I have the figures. You can ask questions when I finish my speech.
At the Saint-Jean military college, anglophone students are in immersion for five years. Francophones have a chance to practice their English on a regular basis and, unlike the anglophones, are motivated to learn English because later they will have to work in other anglophone provinces or on peacekeeping missions within the international community, where English predominates.
The Saint-Jean military college is the only college that produces francophone and anglophone officers who are truly bilingual and who understand the linguistic and cultural duality which has been on the Prime Minister's lips since the beginning of the 35th Parliament.
This government has just made a decision which, according to all concerned, has no sound economic basis, because an institution of higher learning, a university that must embody the four pillars of officer-training, which are military instruction, university training, second-language training and physical education, should not have to meet narrow financial criteria.
The Minister of National Defence has stated that I had encouraged him to make cuts in military spending, but definitely not in Quebec. The minister said I was applying a double standard. But I want to remind him that, in terms of the money spent on infrastructures, Quebec, with only 13 per cent of those expenditures, was not getting its fair share, whether from a per capita or a budget point of view. In the document entitled Budget Impact , the minister himself clearly illustrates what I said in my previous presentation in this House.
Indeed, the minister tells us that in 1993, Quebec only received $302 per capita, while the Canadian average is $398. For a population of 6.7 million people, this translates into an annual loss of about $600 million, and this for more than 20 years now. This money not invested in Quebec represents more than $10 billion, a sum which surely would have helped create permanent jobs.
When we asked for cuts in the defence budget, we were convinced that this kind government, which wants to keep the bad Bloc Quebecois members from destroying the great country that Canada is, would show us that Quebec had suffered such a prejudice because of this imbalance in the defence budget, and
that this injustice would be corrected by not eliminating what little our province had got in the first place.
Again, when confronted with figures quoted by the hon. member for Saint-Jean, the Minister of National Defence said that indeed Quebec's percentage of the defence budget was smaller. The minister also said that he appreciated the hon. member's arguments to the effect that Quebec is at a disadvantage, but added that it was because of its geographical location in Canada. How can the minister and his government confirm that Quebec is at a disadvantage and ask us to put up with yet more cuts, when we have already suffered a prejudice for more than 20 years? If our location put us at a disadvantage during the Second World War, how can it once again put us at a disadvantage today?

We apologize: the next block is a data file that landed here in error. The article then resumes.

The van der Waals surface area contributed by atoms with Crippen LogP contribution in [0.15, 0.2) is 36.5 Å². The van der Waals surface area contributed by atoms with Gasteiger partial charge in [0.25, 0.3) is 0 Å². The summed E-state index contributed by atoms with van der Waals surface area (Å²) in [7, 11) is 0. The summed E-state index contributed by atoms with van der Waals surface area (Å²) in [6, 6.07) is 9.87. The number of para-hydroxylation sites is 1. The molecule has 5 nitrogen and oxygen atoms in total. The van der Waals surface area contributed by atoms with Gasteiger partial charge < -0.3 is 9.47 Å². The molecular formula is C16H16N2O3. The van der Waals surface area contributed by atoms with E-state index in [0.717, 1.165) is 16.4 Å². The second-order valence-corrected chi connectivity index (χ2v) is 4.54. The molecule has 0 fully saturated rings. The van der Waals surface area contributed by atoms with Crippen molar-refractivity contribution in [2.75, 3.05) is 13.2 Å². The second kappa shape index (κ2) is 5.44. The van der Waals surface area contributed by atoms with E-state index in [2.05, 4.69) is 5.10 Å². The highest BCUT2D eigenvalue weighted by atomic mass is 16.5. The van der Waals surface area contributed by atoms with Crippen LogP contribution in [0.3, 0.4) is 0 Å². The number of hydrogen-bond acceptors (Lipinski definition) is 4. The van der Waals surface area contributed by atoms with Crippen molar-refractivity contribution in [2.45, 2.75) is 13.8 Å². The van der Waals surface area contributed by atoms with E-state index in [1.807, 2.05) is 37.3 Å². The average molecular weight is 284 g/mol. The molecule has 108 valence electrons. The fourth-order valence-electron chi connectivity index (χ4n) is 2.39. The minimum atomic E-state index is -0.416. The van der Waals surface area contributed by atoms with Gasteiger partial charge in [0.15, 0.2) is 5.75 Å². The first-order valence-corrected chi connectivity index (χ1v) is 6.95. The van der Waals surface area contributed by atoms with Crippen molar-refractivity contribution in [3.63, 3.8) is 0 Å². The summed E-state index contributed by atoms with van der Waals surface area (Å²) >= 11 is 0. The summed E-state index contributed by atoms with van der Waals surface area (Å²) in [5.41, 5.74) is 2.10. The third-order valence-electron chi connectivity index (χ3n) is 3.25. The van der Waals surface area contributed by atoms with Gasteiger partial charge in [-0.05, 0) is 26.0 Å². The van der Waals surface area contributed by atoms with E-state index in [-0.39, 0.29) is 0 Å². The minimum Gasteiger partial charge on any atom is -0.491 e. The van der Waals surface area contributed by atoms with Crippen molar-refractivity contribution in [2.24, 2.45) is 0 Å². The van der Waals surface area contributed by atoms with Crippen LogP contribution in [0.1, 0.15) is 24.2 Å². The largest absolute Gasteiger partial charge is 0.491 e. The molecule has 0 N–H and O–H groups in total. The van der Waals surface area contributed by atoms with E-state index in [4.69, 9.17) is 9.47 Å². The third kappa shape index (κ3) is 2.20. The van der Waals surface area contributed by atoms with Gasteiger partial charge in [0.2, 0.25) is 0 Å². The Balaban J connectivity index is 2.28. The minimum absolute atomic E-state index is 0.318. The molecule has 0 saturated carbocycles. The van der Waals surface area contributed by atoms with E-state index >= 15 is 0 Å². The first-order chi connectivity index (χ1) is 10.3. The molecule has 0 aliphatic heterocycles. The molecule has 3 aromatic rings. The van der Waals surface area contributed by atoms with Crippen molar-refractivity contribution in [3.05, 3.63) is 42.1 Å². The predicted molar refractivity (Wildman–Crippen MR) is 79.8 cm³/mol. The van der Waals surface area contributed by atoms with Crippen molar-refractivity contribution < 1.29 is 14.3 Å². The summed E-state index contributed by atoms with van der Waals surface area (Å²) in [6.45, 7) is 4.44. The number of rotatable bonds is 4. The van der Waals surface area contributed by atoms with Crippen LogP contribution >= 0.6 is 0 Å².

Moreover, it is misleading to say that 22 per cent of military spending is now made in Quebec. Again, the Minister of National Defence pointed out that after the budget under study the percentage of military expenditures in Quebec has in fact increased, because of major cuts in the rest of the country. That share, which was 19 per cent yesterday, is now 22 per cent, this in spite of the closing of the Collège militaire royal de Saint-Jean and the downsizing of the military base.
Indeed, how can the minister say that when the figure of 22 per cent is only an estimate for 1997? To imply that this is the estimate for the present is to stretch things quite a bit. The same goes for the statements made concerning the Royal Military College in Kingston, and that concerns me.
I also want to say something about the comments made by the Prime Minister and the Minister of National Defence who said that if the government had listened to the Bloc Quebecois and cut 25 per cent of the defence budget, it would have been necessary to make even greater cuts in Quebec. In fact, if the government had made such a cut without affecting Quebec it would only have brought the expenditures made in our province in line with the per capita average spending for the rest of Canada. It would also have provided an argument for the few federalists still waiting for a justification of the Canadian federalism.
Not only was the Liberal government quite prepared to make cuts in Quebec, but it also showed its arrogance and its unfairness by closing the military college which is the least costly to run. It decided to close the Collège militaire royal de Saint-Jean in spite of the departmental report which I quoted earlier and which recommends that all three military colleges remain open and that operations be streamlined.
In my opinion, the recommendation made by the departmental committee is certainly a good one, considering that the closure of Royal Roads and the Collège militaire royal de Saint-Jean will only translate into savings of $34 million. By comparison, the hon. member for Waterloo, who is one of the minister's colleagues, mentioned that if we put restrictions to the relocation of military personnel moving from one base to another, which cost $118 million last year, we would easily save $35 million.
I am not done but unfortunately my time is up.